- The Washington Times - Wednesday, March 21, 2012

RICHMOND — A contentious legislative session has sent the Virginia General Assembly’s approval scores underwater after months of positive ratings - a development that comes as lawmakers gaveled in a special session Wednesday to break an impasse on the state’s two-year, $85 billion budget proposal.

Virginia voters approved of the state legislature by a 47 percent to 37 percent margin in a Quinnipiac poll released last month, but this month those numbers flipped to 38 percent who approved and 47 percent who disapproved, according to figures released Wednesday.

Peter A. Brown, assistant director of the Quinnipiac University Polling Institute, told reporters that the numbers were only surprising in that they were positive in the first place.

“Every state that I do and that Quinnipiac does, the legislature is never that positive,” he said. “The fact that Virginia voters were so positive on the legislature was in itself unusual.”

Gov. Bob McDonnell also saw his approval rating drop from a 58 percent to 24 percent split in February to a 53 percent to 32 percent figure in the numbers released Wednesday.

The poll, conducted March 13-18 of 1,034 registered voters, has a margin of error of 3.1 percentage points.

Mr. Brown said it would be reasonable to assume there was “some linkage” between Mr. McDonnell’s slight drop in approval ratings and the passage of controversial bills during the legislative session. The poll showed that a majority of voters opposed a bill that will require women to undergo ultrasound imaging before they get an abortion and also opposed another bill that repeals the state’s ban on purchasing more than one handgun per month.

Mr. McDonnell’s 53 percent approval rating was the governor’s lowest since Quinnipiac began surveying voters in the state last June.

“On the other hand, his numbers are still really, really good,” Mr. Brown said.

Despite their negative job-approval numbers, lawmakers gathered in Richmond to hash out a budget deal seemed to be in good spirits.

A group of six delegates and six senators is working to craft a compromise on the state’s spending plan and to address a list of demands from Senate Democrats. The group was a bit cagey about the details of negotiations but reported making progress.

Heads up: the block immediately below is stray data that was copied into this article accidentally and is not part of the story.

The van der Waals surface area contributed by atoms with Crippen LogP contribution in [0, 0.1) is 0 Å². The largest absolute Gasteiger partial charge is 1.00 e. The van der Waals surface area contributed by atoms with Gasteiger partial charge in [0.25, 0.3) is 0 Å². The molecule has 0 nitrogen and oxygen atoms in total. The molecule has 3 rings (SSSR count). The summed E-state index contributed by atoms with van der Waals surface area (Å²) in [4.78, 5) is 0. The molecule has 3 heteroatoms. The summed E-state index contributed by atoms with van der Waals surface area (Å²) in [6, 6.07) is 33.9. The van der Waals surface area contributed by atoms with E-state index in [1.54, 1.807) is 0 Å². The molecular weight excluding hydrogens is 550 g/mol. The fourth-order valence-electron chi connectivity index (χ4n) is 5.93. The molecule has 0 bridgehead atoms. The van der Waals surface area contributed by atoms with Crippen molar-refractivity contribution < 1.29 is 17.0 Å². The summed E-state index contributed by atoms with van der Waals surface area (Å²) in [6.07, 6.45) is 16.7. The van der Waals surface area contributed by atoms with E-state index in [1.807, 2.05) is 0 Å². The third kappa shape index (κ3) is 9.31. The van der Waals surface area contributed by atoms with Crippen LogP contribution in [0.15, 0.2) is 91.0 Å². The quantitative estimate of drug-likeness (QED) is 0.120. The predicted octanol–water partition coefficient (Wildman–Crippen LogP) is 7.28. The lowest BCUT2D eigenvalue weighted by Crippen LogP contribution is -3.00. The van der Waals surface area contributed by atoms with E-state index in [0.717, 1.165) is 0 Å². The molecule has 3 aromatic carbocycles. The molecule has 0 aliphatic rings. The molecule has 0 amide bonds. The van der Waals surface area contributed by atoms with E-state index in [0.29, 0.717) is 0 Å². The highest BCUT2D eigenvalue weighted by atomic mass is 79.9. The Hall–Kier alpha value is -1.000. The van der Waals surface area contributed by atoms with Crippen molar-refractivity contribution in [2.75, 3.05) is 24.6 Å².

The Republican-led House passed its version of the budget, but the 20-member Senate Democratic caucus successfully blocked both the House and Senate budgets during the regular session, calling for more equitable committee representation in the evenly divided chamber and more money for education and transportation, among other items. Republican Lt. Gov. Bill Bolling’s tiebreaking vote in the Senate does not extend to budget matters.

Sen. Charles J. Colgan, Prince William Democrat and one of the 12 negotiators, said Democrats have gotten much of what they requested, including more money to offset the high cost of living for Northern Virginia school personnel, as well as funds for K-12 and pre-K education.

Mr. Colgan said committee assignments have not been part of the budget discussions. He said he thought his party has gotten enough for him to vote in favor of the budget. Republicans would need just one Democrat to break ranks.

Issues still unresolved as of late Wednesday included a demand that either the state or insurers pay for ultrasound imaging that will be mandated before women can have an abortion - the result of a contentious law passed this year. Sen. Janet D. Howell, Fairfax Democrat, is also pushing for $250 million to help control rising tolls on the Dulles Toll Road as part of the construction of the 23-mile Silver Line project. The money would be in addition to the $150 million the state has already agreed to provide in principle for the second leg of the project.

The Senate Finance Committee is scheduled to meet Thursday at 11 a.m. in order to brief members who are not part of the negotiations, Chairman Walter A. Stosch said.

“It’s perhaps a little more deliberative than some would like, but it’s important that all members be briefed and up-to-date,” the Henrico Republican said.